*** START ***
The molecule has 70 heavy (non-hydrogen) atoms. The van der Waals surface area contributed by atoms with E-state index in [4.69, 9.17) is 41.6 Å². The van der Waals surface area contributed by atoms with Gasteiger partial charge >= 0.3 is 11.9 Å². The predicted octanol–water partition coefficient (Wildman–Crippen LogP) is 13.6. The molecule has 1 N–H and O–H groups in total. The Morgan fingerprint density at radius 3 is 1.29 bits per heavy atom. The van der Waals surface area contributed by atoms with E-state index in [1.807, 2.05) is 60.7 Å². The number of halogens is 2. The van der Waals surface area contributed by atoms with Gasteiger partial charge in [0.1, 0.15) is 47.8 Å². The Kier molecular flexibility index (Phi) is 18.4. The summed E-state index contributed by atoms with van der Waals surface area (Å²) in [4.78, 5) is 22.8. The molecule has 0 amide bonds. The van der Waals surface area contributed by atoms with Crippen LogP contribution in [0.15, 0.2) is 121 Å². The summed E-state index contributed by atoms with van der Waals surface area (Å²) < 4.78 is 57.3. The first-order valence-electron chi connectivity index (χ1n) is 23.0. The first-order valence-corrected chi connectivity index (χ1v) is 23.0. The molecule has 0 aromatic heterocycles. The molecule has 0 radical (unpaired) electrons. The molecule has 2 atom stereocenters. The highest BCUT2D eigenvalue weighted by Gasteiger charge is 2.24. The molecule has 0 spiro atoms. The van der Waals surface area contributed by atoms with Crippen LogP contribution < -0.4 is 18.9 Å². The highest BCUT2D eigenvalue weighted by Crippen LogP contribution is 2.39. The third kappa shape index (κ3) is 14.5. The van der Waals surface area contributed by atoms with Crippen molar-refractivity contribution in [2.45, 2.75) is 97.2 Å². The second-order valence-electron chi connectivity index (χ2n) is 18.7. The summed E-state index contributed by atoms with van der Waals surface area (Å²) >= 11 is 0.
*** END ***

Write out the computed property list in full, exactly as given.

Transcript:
The molecule has 70 heavy (non-hydrogen) atoms. The van der Waals surface area contributed by atoms with E-state index in [4.69, 9.17) is 41.6 Å². The van der Waals surface area contributed by atoms with Gasteiger partial charge >= 0.3 is 11.9 Å². The predicted octanol–water partition coefficient (Wildman–Crippen LogP) is 13.6. The molecule has 1 N–H and O–H groups in total. The Morgan fingerprint density at radius 3 is 1.29 bits per heavy atom. The van der Waals surface area contributed by atoms with E-state index in [1.807, 2.05) is 60.7 Å². The number of halogens is 2. The van der Waals surface area contributed by atoms with Gasteiger partial charge in [0.1, 0.15) is 47.8 Å². The Kier molecular flexibility index (Phi) is 18.4. The summed E-state index contributed by atoms with van der Waals surface area (Å²) in [4.78, 5) is 22.8. The molecule has 0 amide bonds. The van der Waals surface area contributed by atoms with Crippen LogP contribution in [0.15, 0.2) is 121 Å². The summed E-state index contributed by atoms with van der Waals surface area (Å²) < 4.78 is 57.3. The first-order valence-electron chi connectivity index (χ1n) is 23.0. The first-order valence-corrected chi connectivity index (χ1v) is 23.0. The molecule has 0 aromatic heterocycles. The molecule has 0 radical (unpaired) electrons. The molecule has 2 atom stereocenters. The highest BCUT2D eigenvalue weighted by Gasteiger charge is 2.24. The molecule has 0 spiro atoms. The van der Waals surface area contributed by atoms with Crippen LogP contribution < -0.4 is 18.9 Å². The highest BCUT2D eigenvalue weighted by Crippen LogP contribution is 2.39. The third kappa shape index (κ3) is 14.5. The van der Waals surface area contributed by atoms with Crippen molar-refractivity contribution in [2.45, 2.75) is 97.2 Å². The second-order valence-electron chi connectivity index (χ2n) is 18.7. The summed E-state index contributed by atoms with van der Waals surface area (Å²) >= 11 is 0.